Preliminary findings from the Harvard Brain Aging Study suggest amyloid and tau signals on PET imaging are related to individual sleep architecture. Among 14 women who participated in this study (mean age 74.1 ± 1.97), there was a positive correlation between the percent time spent in N1 sleep and inferior temporal tau levels (P = .006) and cortical amyloid burden (P = .01). In contrast, the percent of time spent in slow wave sleep (N3) and REM sleep each independently correlated inversely with inferior temporal levels of tau (P = .016, P = .05, respectively). These correlations were independent of total sleep time and participant age. No association between sleep disordered breathing and amyloid or tau levels was observed.
In this study, participants had home-level polysomnography in individuals who were cognitively intact at recruitment. Participants are followed longitudinally and screened annually with multimodal imaging including Pittsburgh Compound B PET scans to detect amyloid deposition and Tau imaging using the F18-labeled ligand (T807). All participants also have annual cognitive assessments that include the Preclinical Alzheimer’s Cognitive Composite (PACC), to define predictive factors of preclinical Alzheimer’s disease.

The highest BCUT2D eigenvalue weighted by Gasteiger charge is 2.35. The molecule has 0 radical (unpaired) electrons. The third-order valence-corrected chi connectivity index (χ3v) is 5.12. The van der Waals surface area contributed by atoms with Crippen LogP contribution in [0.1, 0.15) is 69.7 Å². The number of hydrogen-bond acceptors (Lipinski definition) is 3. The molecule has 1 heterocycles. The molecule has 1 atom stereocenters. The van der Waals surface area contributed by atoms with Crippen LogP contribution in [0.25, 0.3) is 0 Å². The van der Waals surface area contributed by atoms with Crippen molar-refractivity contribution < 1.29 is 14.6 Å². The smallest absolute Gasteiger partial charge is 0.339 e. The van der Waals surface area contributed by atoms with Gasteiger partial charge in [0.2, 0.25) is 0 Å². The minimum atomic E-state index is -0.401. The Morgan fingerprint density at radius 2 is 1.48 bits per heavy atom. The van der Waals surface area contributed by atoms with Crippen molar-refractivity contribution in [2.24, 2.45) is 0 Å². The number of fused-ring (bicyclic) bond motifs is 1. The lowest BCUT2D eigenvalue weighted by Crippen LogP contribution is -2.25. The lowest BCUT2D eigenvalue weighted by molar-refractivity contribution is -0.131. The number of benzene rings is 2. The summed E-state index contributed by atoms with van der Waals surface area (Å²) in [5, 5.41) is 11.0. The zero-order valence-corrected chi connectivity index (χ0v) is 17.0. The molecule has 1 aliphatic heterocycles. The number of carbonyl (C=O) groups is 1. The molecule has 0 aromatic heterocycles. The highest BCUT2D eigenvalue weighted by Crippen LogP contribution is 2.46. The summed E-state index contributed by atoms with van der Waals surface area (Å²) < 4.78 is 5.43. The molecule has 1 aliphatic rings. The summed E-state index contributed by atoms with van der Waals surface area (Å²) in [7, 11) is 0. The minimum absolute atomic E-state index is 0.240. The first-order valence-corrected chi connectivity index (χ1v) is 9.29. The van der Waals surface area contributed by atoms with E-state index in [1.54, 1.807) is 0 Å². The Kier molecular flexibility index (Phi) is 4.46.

These findings suggest that sleep architecture and sleep disturbances could be a surrogate marker for cognitive impairment and a tool for predicting dementia risk and measuring effect of treatments.
Collin Herman, MD; Chesney S. Oravec, MD; and Anand Karthik Sarma, MD
Anand Karthik Sarma, MD
Elizabeth Carroll, MD; Asya I. Wallach, MD; Arielle Kurzweil, MD; Steven Frucht, MD; Thomas Berk, MD; Michael Boffa, MD; and Ilya Kister, MD